Reply
  10. Will Richardson

    Hey Harold,

    One of the reasons we started ModernLearners.com as a subscription site is that we wanted a space where authors would be paid for their work. We can’t pay much at the moment, ($300 US per post) but as out subscriptions grow we hope to increase the amount accordingly. No question, we also see the site as a business, but we’ve been happy so far with the response to this “different” model.

    By the way, would love to have you write for us… ;0)

    Reply
  11. philip browning

    Harold, in response to your observation about large consultancies, what is the value proposition of a Change Agents Worldwide – or similar body/consortium as a mitigation strategy to balance against the tendency of organisations to shy away from individuals and go with the “safety” of larger /global consulting houses?

    How does a Change Agents Worldwide or similar bodies help with gaining work against the larger consultancies.

    Reply
    • Harold Jarche

      I am no longer a member of CAWW, so that may say something about my perception of its value, Philip. One model that seems to work better is what Adjuvi.com is doing.

      Reply
  12. Bruno Winck

    I empathise with what you expressed but I’m not sure your solution of adding a paywal is the most adequate. I think you could just be slightly in advance.
    Adding a new segment in the business model of a small entity always comes with some risks. Special attention must be taken to avoid overlap with existing revenues. It is not impossible that having some new contents hidden behind a paywall will eventually impact your notoriety causing dents in conference revenues. It is also possible that many readers who will opt-in for joining the paying side would have been the same willing to join a workshop one day. It can be much easier for people working in large companies to get support for a workshop then to pay a monthly fee. Etc..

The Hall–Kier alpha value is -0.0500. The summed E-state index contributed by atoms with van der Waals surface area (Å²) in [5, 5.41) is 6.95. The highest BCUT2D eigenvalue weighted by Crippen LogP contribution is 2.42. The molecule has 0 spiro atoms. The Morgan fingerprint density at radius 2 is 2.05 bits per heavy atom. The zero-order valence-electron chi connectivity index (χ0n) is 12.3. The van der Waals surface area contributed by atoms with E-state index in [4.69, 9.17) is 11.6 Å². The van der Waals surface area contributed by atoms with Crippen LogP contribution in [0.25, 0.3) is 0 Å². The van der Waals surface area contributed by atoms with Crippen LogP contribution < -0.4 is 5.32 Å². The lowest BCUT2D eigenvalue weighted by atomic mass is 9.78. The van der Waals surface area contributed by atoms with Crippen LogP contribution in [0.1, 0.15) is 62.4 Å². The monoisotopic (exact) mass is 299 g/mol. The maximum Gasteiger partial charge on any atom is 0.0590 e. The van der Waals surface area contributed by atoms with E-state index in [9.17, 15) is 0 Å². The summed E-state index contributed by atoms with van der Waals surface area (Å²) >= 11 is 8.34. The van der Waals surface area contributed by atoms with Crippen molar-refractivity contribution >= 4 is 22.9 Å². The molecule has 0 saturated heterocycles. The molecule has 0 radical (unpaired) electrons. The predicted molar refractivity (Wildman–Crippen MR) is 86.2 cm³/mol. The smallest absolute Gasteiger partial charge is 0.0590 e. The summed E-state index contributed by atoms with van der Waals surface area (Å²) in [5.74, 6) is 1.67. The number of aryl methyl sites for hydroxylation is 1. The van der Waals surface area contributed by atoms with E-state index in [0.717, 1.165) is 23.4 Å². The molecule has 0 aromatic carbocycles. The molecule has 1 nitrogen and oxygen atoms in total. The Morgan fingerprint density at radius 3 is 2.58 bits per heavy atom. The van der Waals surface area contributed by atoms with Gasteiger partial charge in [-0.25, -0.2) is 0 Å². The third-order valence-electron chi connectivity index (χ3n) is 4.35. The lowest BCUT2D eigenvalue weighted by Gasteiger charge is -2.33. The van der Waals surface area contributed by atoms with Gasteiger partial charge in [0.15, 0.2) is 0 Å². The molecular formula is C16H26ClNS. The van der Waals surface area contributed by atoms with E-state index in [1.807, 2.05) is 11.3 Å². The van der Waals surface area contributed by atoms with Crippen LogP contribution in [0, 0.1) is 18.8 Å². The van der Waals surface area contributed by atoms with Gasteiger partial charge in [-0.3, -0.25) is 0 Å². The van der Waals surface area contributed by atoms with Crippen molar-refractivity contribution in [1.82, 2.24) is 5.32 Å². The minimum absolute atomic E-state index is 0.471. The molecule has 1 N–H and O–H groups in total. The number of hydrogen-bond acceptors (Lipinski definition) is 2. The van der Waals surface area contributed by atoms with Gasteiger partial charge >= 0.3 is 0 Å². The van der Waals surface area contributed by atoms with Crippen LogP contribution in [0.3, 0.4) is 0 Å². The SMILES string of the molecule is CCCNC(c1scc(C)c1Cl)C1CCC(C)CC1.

Since what you want to address is to obtain revenues from companies willing to reused your content the best would be offer them a simple way to buy a checkout what they want. It’s a common business model for stock photos for example. You browse and see a picture you would like to incorporate in a business document. The price is clear, visible. Do you fit in the NC criteria of the CC license and how much it costs to be on the safe side. I imagine many of these companies have budgets for buying stuff, you just want to reduce the friction. When they do their choice they don’t want to contact you and ask and wait for an answer. You know how many people shared and infringed your rights, you don’t know how many just didn’t contact you. IMHO there is more to gain there and you are sure you will not take a risk on you other revenues.

    Reply
    • Harold Jarche

      Thanks for the great feedback, Bruno. I’m not considering a paywall, but I was considering posting less in public, and keeping better stuff in reserve.

      Reply
  13. Simon Terry